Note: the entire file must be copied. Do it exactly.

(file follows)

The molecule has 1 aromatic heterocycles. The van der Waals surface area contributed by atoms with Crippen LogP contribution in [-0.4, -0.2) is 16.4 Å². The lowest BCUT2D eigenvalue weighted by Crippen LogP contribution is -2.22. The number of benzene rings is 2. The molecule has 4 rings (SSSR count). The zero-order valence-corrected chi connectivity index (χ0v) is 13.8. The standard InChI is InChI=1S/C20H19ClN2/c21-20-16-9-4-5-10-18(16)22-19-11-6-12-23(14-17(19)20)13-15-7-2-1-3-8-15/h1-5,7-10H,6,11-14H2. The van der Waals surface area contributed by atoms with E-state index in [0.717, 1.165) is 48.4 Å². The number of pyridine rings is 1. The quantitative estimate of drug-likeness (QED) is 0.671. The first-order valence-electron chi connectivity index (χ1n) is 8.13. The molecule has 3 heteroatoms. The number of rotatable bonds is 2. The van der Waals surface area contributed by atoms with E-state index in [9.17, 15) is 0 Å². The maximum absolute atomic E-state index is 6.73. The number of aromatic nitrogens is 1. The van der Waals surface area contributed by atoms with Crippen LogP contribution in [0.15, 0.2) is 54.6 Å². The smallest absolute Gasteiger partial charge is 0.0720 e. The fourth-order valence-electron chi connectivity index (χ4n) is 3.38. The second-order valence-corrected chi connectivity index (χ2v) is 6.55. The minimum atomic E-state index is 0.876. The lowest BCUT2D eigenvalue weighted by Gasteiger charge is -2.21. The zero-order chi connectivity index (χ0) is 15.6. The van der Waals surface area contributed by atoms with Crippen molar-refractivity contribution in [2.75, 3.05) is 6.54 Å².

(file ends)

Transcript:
The molecule has 1 aromatic heterocycles. The van der Waals surface area contributed by atoms with Crippen LogP contribution in [-0.4, -0.2) is 16.4 Å². The lowest BCUT2D eigenvalue weighted by Crippen LogP contribution is -2.22. The number of benzene rings is 2. The molecule has 4 rings (SSSR count). The zero-order valence-corrected chi connectivity index (χ0v) is 13.8. The standard InChI is InChI=1S/C20H19ClN2/c21-20-16-9-4-5-10-18(16)22-19-11-6-12-23(14-17(19)20)13-15-7-2-1-3-8-15/h1-5,7-10H,6,11-14H2. The van der Waals surface area contributed by atoms with E-state index in [0.717, 1.165) is 48.4 Å². The number of pyridine rings is 1. The quantitative estimate of drug-likeness (QED) is 0.671. The first-order valence-electron chi connectivity index (χ1n) is 8.13. The molecule has 3 heteroatoms. The number of rotatable bonds is 2. The van der Waals surface area contributed by atoms with E-state index in [9.17, 15) is 0 Å². The maximum absolute atomic E-state index is 6.73. The number of aromatic nitrogens is 1. The van der Waals surface area contributed by atoms with Crippen LogP contribution in [0.15, 0.2) is 54.6 Å². The smallest absolute Gasteiger partial charge is 0.0720 e. The fourth-order valence-electron chi connectivity index (χ4n) is 3.38. The second-order valence-corrected chi connectivity index (χ2v) is 6.55. The minimum atomic E-state index is 0.876. The lowest BCUT2D eigenvalue weighted by Gasteiger charge is -2.21. The zero-order chi connectivity index (χ0) is 15.6. The van der Waals surface area contributed by atoms with Crippen molar-refractivity contribution in [2.75, 3.05) is 6.54 Å².